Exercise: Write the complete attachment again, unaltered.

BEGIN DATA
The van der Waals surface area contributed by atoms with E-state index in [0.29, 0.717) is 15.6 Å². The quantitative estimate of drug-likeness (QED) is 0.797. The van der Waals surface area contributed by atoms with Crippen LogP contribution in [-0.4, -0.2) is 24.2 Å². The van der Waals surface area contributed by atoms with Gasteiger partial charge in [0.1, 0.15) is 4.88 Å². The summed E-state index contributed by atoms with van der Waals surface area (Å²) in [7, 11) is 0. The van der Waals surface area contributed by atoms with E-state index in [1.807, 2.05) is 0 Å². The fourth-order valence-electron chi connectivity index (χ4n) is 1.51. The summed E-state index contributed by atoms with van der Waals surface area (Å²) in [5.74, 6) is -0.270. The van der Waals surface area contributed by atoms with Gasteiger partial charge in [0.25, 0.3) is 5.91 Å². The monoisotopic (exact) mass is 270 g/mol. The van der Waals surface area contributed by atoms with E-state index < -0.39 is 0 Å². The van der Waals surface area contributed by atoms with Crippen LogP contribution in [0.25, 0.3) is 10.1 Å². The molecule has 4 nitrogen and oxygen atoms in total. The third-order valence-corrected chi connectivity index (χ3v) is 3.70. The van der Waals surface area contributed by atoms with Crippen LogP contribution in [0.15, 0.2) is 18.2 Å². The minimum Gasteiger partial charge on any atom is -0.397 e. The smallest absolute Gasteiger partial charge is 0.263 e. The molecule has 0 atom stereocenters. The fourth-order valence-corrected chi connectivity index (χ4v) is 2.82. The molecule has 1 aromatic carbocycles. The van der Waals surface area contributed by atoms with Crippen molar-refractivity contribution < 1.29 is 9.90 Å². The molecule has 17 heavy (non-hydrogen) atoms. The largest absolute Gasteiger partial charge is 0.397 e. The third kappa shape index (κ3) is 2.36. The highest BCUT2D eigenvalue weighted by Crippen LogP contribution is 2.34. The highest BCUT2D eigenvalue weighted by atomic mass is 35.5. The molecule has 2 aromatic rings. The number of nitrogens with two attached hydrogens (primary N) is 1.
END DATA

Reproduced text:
The van der Waals surface area contributed by atoms with E-state index in [0.29, 0.717) is 15.6 Å². The quantitative estimate of drug-likeness (QED) is 0.797. The van der Waals surface area contributed by atoms with Crippen LogP contribution in [-0.4, -0.2) is 24.2 Å². The van der Waals surface area contributed by atoms with Gasteiger partial charge in [0.1, 0.15) is 4.88 Å². The summed E-state index contributed by atoms with van der Waals surface area (Å²) in [7, 11) is 0. The van der Waals surface area contributed by atoms with E-state index in [1.807, 2.05) is 0 Å². The fourth-order valence-electron chi connectivity index (χ4n) is 1.51. The summed E-state index contributed by atoms with van der Waals surface area (Å²) in [5.74, 6) is -0.270. The van der Waals surface area contributed by atoms with Gasteiger partial charge in [0.25, 0.3) is 5.91 Å². The monoisotopic (exact) mass is 270 g/mol. The van der Waals surface area contributed by atoms with E-state index < -0.39 is 0 Å². The van der Waals surface area contributed by atoms with Crippen LogP contribution in [0.25, 0.3) is 10.1 Å². The molecule has 4 nitrogen and oxygen atoms in total. The third-order valence-corrected chi connectivity index (χ3v) is 3.70. The van der Waals surface area contributed by atoms with Crippen LogP contribution in [0.15, 0.2) is 18.2 Å². The minimum Gasteiger partial charge on any atom is -0.397 e. The smallest absolute Gasteiger partial charge is 0.263 e. The molecule has 0 atom stereocenters. The fourth-order valence-corrected chi connectivity index (χ4v) is 2.82. The molecule has 1 aromatic carbocycles. The van der Waals surface area contributed by atoms with Crippen molar-refractivity contribution < 1.29 is 9.90 Å². The molecule has 17 heavy (non-hydrogen) atoms. The largest absolute Gasteiger partial charge is 0.397 e. The third kappa shape index (κ3) is 2.36. The highest BCUT2D eigenvalue weighted by Crippen LogP contribution is 2.34. The highest BCUT2D eigenvalue weighted by atomic mass is 35.5. The molecule has 2 aromatic rings. The number of nitrogens with two attached hydrogens (primary N) is 1.